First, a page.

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The Sport of Barn Hunt

By Sara Garthly

An exciting new rat hunting sport has hit the dog world this year that has a lot of people talking, and it’s called Barn Hunt. Rat hunting type games and activities have been happening alongside Earthdog trials for years, but they were still only eligible for Earthdog breeds. It wasn’t until Robin Nuttal, an accomplished trainer with Dobermans and Miniature Pinschers who desired to do more with the Min Pin’s ratting history, that the Barn Hunt Association was developed and the sport was born. Unlike Earthdog and the American Working Terrier Association, it is open to any breed or mixed breed displaying ratting and vermin hunting skills.

Barn Hunt not only demonstrates a dog’s hunting drive, but also, it tests their speed, agileness, confidence, and scenting ability in a barn-like setting. It need not be held in a barn and can take place either inside or out. Hay bales are used to offer tunneling and climbing opportunities along their path as they search for the hidden tubes. There is also a handler component, in that the hander tells the judge when the dog has found the correct PVC tube with the rat; so having a deep partnership with your dog and knowing their body language is a key element. The level of difficulty increases with the higher titles, which are: RATI (Instinct), RATN (Novice), RATO (Open), RATS (Senior), RATM (Master), RATCh (Champion), and RATChX (Champion Excellent).

The course for RATI is a standardized course. The hay bales are arranged looking similar to a tuning fork, with the constructed tunnel being the handle. The three tubes (empty, litter, and litter/live rat) are out in the open and the dog has one minute to indicate the tube with the rat. The tunnel and the climb are not required for this class, but usually encouraged to prepare you for the other classes. One only needs to pass this test once to obtain the title. You can also continue to enter this class as a warm up until the dog has earned the Novice title. For the other classes, (RATN through RATM), the judge designs the layout of the course and like agility and rally, some are quite creative and challenging, while others are fairly simple. The courses do vary from level to level, with more bales being used in Senior and Master. Each level has at least one official tunnel, which is the length of one hay bale in Novice, but must be longer in Open, Senior and Master. Each team starts out in the Start Box, where the dog’s collar and leash are removed, (dogs run “naked”), and the clock starts when the dog is released and either the handler or the dog leaves the Start Box.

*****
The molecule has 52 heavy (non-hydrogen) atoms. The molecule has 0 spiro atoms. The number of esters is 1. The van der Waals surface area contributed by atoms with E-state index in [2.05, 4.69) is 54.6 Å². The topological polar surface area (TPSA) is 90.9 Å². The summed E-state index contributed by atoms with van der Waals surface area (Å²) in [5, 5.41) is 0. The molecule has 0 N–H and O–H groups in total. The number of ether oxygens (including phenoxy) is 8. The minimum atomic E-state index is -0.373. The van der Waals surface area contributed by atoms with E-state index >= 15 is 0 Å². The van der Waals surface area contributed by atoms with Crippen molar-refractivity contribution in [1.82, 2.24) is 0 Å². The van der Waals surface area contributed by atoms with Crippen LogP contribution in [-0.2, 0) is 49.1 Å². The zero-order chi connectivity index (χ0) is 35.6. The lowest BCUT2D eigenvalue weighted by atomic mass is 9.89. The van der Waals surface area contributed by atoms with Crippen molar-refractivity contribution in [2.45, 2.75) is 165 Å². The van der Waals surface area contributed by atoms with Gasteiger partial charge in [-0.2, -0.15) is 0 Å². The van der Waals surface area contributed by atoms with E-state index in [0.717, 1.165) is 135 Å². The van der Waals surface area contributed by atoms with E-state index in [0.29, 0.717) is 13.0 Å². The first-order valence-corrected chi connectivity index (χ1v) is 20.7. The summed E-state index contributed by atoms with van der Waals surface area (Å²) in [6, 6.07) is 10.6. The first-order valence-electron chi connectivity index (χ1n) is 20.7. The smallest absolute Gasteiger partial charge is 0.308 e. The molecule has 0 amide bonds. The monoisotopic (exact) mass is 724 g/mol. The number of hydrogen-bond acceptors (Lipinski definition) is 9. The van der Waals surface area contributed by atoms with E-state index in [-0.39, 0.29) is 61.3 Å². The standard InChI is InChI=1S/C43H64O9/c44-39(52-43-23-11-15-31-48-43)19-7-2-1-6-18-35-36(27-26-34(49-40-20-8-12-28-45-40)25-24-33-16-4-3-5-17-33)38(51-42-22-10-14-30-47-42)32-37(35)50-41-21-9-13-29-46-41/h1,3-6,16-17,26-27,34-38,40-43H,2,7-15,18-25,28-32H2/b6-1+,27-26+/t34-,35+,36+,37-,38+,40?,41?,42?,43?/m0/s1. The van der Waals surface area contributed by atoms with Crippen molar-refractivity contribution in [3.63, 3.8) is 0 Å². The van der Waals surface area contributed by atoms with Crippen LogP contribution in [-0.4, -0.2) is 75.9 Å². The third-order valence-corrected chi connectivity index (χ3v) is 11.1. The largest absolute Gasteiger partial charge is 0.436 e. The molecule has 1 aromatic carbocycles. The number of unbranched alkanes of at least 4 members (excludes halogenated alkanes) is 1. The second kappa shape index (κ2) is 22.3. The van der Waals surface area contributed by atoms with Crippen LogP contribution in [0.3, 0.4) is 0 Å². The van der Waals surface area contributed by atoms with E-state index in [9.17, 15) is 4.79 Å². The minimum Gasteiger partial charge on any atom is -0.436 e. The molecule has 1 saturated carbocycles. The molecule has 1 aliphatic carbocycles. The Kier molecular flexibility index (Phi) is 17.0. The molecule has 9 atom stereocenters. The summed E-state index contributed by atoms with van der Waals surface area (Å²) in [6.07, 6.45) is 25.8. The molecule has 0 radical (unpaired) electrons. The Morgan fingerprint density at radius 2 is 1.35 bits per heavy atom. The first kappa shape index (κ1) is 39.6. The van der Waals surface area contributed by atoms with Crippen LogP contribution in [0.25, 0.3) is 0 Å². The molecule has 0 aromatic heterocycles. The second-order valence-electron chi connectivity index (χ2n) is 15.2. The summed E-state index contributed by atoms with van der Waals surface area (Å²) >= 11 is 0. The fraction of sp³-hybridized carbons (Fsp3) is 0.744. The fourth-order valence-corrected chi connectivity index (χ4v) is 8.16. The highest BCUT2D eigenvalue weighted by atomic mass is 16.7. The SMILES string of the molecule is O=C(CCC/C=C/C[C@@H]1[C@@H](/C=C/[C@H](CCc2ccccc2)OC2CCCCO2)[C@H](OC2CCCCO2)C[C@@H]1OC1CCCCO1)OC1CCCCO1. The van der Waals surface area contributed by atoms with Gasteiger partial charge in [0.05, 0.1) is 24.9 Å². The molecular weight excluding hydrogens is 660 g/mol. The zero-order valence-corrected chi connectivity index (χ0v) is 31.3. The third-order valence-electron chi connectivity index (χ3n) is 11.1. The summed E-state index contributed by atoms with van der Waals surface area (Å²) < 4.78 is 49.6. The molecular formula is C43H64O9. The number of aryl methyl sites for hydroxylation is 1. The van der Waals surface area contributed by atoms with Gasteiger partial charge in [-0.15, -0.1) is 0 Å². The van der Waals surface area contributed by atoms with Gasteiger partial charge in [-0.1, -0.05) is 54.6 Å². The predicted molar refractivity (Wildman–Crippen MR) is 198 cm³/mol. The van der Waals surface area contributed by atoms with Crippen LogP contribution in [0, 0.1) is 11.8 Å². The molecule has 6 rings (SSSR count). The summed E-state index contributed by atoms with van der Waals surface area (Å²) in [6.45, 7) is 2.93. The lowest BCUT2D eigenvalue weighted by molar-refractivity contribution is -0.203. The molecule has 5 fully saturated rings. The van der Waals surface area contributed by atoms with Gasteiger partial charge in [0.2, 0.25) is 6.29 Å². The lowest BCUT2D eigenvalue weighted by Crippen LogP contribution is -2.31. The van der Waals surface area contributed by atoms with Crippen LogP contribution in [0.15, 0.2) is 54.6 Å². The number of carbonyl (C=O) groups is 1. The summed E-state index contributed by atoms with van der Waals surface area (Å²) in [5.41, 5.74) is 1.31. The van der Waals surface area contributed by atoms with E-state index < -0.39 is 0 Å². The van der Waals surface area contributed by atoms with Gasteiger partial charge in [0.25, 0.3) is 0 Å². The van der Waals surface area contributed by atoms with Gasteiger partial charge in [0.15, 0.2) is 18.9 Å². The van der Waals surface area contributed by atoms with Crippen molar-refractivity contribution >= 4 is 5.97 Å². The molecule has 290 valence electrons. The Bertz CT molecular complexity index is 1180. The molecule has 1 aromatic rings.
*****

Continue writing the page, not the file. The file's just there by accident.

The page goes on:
In RATN, three PVC tubes are hidden – empty, litter, and litter/live rat. The team has two minutes to locate the rat and execute the required tunnel and climb.

In RATO, five tubes are hidden – one empty, two litter, two litter/live rats. The team has two minutes, thirty seconds to find the two rats and execute the tunnel and climb. The course has a higher level of bales and one tube must only be reachable by a climb. Dogs are allowed to be briefly praised after finding each rat.

In RATS, eight tubes are hidden – one empty, three litter, four with litter/live rats. The team has three minutes, thirty seconds to find all the rats and execute the tunnel and climb, with one rat only reachable with a climb. Dogs are again allowed brief praise after finding each rat.

In RATM, ten tubes are hidden. All tubes will have litter. Anywhere from one to five tubes will have rats, and that number will change at random. The team has four minutes, thirty seconds. If there is more than one live rat tube on the course, at least one live rat will be only reachable by a climb. If there is only one live rat on the course, it may be located anywhere. When the handler feels the dog has completed the search and indicated all rats, the handler tells the judge the dog is finished.

RATN, RATO, and RATS only require three qualifying legs to obtain the title, while the RATM requires five qualifying legs under two different judges to obtain the title. After achieving the RATM title, there is still an opportunity to trial by going for the RATCh and RATChX titles. RATCh is 10 Master legs and RATChX is 20 Master legs. As of right now, all but the RATI is being recognized by the AKC. One simply sends in the paperwork with a copy of their title certificate to the AKC with the appropriate fees, and the title will be recorded on the dog’s registered name.

Barn Hunt, like other scent work, is uniquely different than other sports because the handler is in the dog’s world. The dog is the leader and the handler is the follower. It is about being quiet and listening to your dog. There is something quite fascinating about stepping back and witnessing your dog doing something so instinctual and being good at it. As Barn Hunt continues to grow, there is no doubt we will be seeing more and more Kerries with these titles on their names as this sport was surely made for them.


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